Growth from Crisis: Part 1

Jun 12, 2020

A little over two weeks ago I was preparing notes for my next video blog post. The theme was “Growth from Crisis”, focusing on using the conditions of the Covid crisis to actually nourish your personal growth.

That week, though, George Floyd was murdered and rapidly, another, much older pandemic exploded once again into full view, demanding to be acknowledged and dealt with: the pandemic of racism and systemic injustice.

“Growth from Crisis” could also be said to be the theme emerging from the majority of demonstrators and (knowledgeable) commentators. The call to learn and grow and change for the better. Between all the disruption around Covid, and all the social disruption of demonstrations against violence and violence against demonstrators, it may feel like there is too much disruption happening, too much to process, to look at engaging in conscious, intentional personal change right now, but this is exactly the right time.

As I have mentioned in previous posts, a time, an energy of disruption is an opportunity for growth, for change. And actually, it is when you resist the energy of growth that you experience the most stress. Growth is an innate, natural energy that arises from within – from within you as an individual, and from the social group as a whole. Resisting it creates a lot of stress, pain and suffering. Growth energy is life energy; it seeks to create wholeness, wellness, integration (i.e. inclusion) of all parts, and harmony.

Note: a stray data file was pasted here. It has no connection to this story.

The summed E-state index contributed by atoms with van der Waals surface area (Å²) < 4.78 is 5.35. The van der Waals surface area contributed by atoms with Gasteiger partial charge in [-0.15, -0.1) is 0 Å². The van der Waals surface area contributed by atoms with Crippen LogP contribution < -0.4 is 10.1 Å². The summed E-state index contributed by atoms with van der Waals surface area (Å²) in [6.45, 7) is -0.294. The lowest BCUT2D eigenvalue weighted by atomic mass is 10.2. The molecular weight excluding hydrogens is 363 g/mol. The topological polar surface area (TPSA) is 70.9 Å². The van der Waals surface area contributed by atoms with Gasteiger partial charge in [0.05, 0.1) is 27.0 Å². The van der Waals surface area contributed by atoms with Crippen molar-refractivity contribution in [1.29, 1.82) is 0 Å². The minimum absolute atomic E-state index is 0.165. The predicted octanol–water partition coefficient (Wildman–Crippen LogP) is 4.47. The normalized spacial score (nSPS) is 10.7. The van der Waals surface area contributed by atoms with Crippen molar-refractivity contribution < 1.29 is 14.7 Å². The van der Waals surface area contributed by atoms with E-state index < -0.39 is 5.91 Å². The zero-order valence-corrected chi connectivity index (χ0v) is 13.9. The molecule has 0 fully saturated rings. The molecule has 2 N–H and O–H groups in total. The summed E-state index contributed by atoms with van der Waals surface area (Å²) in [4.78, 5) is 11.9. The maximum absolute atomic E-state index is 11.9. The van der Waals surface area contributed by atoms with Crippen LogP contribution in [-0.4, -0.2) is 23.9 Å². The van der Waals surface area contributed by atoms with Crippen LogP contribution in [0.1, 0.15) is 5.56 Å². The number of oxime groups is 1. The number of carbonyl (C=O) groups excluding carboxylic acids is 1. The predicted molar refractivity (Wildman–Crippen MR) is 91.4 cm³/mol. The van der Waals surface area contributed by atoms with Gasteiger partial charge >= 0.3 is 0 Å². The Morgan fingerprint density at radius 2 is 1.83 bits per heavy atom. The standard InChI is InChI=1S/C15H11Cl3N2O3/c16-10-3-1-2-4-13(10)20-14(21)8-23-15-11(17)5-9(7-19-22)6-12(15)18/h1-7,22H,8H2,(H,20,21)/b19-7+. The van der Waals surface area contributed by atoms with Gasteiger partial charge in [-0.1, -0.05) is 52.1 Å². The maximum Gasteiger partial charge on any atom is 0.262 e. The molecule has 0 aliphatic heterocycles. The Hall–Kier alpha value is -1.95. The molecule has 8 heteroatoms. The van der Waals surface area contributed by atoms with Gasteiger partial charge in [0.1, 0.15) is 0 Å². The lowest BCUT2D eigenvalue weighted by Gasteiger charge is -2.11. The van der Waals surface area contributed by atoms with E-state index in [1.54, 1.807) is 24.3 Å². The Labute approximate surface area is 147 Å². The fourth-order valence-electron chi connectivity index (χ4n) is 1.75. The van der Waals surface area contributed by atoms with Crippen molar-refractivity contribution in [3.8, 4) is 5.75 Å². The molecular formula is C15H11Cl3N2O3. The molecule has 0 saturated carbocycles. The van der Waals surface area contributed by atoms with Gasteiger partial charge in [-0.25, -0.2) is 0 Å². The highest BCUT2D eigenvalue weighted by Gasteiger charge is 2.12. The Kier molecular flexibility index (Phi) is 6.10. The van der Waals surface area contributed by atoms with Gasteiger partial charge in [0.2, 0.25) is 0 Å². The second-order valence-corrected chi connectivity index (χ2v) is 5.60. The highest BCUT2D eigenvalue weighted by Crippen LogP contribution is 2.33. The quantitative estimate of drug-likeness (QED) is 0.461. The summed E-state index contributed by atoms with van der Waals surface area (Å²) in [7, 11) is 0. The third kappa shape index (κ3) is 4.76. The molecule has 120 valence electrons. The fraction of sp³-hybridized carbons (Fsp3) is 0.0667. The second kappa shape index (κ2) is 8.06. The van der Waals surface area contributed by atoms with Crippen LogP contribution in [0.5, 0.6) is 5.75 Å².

Next week, I will post the video that I had planned, but this week I want to show you how what’s happening socially is the very same process that happens within you, within all of us, inviting us and moving us towards realization of our true potential.

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We often only become aware of the need to make some kind of personal change when we experience difficulties, repeated challenges, failures and even suffering. We only become aware that our patterns of thinking, or of feeling and reacting, or of behaviour, aren’t working for us when we become aware that we are burned out, or depressed; that we’ve lost or are in danger of losing, a job, or a relationship; or that we’re stuck in a job, a life we don’t like and don’t see the way to fulfilling our dreams and potential.